Shortages hamper Tung Chung hospital
Lantau facility will open in September, but due to lack of staff will run only A&E services, for eight hours a day, for the first five months
Tung Chung is due to have its own hospital this year, but 24-hour accident and emergency services will not be available until the third quarter of next year due to a shortage of medical staff.
North Lantau Hospital, under the Kowloon West Cluster, will open in late September, but operations will be launched in phases, with the accident and emergency department in service eight hours a day, from 9am to 5pm for the first stage.
The hospital - near Yat Tung Estate - is a seven-storey, crescent-shaped block.
Construction began in January 2010, with a HK$2.48 billion budget, and ended in December last year. Interior renovation and equipment installation are under way.
"It's common for newly opened hospitals to have a run-in period to ensure everything goes well," said Dr Chong Yee-hung, chief manager (North Lantau Hospital). "But once we're on track, we'll push the schedule forward [for the next stage]."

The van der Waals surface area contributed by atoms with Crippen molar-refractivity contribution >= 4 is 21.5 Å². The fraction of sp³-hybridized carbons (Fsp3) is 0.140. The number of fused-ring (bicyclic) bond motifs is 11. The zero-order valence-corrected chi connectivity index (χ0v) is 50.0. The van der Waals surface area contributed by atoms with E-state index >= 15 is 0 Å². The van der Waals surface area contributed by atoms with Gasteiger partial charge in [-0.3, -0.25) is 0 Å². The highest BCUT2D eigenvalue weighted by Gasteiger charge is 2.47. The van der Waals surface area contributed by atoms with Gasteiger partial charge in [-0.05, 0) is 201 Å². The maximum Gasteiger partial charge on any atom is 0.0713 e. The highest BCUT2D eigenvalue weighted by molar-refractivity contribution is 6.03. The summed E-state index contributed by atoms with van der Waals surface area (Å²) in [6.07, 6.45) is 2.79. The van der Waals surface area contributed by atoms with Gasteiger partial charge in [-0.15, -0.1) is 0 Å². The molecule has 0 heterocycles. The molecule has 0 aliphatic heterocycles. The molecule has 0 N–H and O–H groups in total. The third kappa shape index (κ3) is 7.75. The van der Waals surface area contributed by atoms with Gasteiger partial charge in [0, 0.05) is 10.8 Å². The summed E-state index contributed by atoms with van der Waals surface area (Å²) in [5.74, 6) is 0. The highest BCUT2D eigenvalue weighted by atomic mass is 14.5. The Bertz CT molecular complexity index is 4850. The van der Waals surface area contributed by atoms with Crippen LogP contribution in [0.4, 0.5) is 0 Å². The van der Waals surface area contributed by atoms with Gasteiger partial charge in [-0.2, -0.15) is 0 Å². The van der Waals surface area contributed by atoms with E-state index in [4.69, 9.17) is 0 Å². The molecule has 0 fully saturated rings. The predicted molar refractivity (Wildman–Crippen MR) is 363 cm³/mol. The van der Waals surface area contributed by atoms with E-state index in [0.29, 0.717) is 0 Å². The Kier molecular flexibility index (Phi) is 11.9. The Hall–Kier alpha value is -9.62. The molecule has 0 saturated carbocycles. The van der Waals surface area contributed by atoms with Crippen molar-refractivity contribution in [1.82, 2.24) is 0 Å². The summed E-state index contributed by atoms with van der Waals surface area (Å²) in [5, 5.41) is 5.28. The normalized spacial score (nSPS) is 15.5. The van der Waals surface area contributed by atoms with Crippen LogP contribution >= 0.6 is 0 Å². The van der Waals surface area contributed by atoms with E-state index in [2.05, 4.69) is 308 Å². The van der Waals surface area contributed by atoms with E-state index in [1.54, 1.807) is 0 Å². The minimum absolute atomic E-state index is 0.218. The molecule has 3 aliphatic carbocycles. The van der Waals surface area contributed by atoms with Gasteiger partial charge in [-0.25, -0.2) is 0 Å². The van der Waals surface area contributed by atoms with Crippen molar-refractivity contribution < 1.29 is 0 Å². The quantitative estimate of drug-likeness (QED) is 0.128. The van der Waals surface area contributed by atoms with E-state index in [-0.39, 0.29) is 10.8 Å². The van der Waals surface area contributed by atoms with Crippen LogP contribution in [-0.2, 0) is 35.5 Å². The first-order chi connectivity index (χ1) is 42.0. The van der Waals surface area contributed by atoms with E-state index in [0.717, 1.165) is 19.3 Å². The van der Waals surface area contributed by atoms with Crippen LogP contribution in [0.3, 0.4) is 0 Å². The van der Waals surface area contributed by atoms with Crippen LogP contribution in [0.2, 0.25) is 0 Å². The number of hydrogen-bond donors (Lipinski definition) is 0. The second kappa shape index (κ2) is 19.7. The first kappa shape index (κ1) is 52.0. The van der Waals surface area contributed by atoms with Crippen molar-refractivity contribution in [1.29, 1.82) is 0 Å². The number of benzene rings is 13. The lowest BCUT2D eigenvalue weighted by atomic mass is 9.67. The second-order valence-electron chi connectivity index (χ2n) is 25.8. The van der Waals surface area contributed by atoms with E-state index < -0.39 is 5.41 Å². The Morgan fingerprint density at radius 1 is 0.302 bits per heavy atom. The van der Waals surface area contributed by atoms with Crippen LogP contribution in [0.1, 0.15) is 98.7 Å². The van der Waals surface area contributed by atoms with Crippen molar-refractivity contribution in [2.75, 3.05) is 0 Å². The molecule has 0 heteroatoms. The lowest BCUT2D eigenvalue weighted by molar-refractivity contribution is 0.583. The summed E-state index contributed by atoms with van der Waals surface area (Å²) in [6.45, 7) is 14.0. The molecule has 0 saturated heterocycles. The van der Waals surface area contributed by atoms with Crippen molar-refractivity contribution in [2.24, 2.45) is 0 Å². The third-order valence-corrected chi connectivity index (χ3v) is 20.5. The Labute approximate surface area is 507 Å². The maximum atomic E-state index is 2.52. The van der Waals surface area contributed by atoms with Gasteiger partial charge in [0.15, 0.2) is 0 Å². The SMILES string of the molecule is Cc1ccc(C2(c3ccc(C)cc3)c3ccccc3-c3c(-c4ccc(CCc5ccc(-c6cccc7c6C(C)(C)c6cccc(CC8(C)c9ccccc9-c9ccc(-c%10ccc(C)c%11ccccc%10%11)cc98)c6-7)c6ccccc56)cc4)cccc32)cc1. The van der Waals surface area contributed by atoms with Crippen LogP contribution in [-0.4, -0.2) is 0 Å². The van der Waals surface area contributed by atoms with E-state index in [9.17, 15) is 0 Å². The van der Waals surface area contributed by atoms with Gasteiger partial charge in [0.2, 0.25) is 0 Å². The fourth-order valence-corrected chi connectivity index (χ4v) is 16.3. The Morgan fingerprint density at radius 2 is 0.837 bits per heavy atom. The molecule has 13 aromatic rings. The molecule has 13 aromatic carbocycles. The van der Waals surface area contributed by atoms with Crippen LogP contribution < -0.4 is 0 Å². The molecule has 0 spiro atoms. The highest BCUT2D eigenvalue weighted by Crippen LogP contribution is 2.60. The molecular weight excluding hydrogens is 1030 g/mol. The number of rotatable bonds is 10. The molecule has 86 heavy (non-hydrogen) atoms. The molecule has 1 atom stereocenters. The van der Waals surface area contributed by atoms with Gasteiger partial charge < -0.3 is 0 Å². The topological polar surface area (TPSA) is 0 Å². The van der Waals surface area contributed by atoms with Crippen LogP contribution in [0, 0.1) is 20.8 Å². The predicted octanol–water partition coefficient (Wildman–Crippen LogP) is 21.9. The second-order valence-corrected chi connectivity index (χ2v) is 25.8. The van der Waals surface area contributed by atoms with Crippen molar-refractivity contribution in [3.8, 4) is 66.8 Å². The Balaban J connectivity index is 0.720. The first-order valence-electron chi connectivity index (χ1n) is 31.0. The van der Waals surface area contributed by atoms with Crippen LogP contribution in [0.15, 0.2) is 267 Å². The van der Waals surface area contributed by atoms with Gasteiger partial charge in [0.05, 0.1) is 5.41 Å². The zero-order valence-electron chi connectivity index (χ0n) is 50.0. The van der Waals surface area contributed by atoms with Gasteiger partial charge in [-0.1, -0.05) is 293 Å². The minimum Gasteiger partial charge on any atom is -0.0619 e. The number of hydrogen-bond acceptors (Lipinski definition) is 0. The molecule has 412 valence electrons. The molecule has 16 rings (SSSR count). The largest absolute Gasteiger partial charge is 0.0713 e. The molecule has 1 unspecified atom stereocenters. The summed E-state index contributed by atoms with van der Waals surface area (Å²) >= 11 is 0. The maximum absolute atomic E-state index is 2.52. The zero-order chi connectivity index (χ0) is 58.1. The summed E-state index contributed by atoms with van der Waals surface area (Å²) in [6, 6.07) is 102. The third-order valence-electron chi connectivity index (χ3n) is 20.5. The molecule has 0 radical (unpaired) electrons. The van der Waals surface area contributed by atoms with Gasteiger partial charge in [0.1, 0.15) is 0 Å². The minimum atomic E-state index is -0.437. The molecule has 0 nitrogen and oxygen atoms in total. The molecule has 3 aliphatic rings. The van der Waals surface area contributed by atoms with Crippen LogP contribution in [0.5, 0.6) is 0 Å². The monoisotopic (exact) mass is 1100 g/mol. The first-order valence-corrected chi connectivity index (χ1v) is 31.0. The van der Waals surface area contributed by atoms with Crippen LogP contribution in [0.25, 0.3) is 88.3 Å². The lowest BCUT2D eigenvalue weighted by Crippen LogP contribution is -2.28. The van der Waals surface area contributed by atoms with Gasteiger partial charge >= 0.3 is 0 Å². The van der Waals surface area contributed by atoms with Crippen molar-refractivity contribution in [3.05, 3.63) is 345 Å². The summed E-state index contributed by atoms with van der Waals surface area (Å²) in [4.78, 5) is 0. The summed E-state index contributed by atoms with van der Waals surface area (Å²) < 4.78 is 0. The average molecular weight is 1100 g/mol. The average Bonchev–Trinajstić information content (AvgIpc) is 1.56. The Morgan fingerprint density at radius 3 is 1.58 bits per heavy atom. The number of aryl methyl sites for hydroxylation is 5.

The hospital is expected to provide accident and emergency services for 16 hours every day by January, at the latest. But residents must wait another six months until the service can be offered full-time.
By the end of last year, the Hospital Authority had hired more than 80 new employees.
However, recruitment was not running as smoothly as it could, due to the severe shortage of doctors.
"The city's supply of doctors is very tight. We hope to have one more year [before providing the 24-hour services] to recruit more graduates," Chong said.
He admitted the hospital still needed 10 more doctors to provide all-day accident and emergency services.
Islands District councillor Bill Tang Ka-piu said the arrangement was disappointing for the residents of Tung Chung, but it was better than having no hospital in the area.
"At least there's a timetable showing that [the 24-hour services] will come in a year," said Tang of Yat Tung Estate North constituency.
Currently, Tung Chung residents requiring hospital care must travel about 30 minutes to Princess Margaret Hospital.
North Lantau Hospital has 160 beds, but will wait until it is fully operational before accepting in-patients. However, people who need other specialist services the hospital does not provide will have to be taken to other hospitals within the cluster.
There will also be 20 day-beds for patients undergoing minor operations not requiring overnight stays.
The new town, at the northwestern corner of Lantau Island, has a population of about 100,000. The government wants to extend Tung Chung through reclamation as part of its plan to ease long-term housing needs.
A three-hectare piece of land next to the hospital has been reserved for extension to cope with a possible increase in population.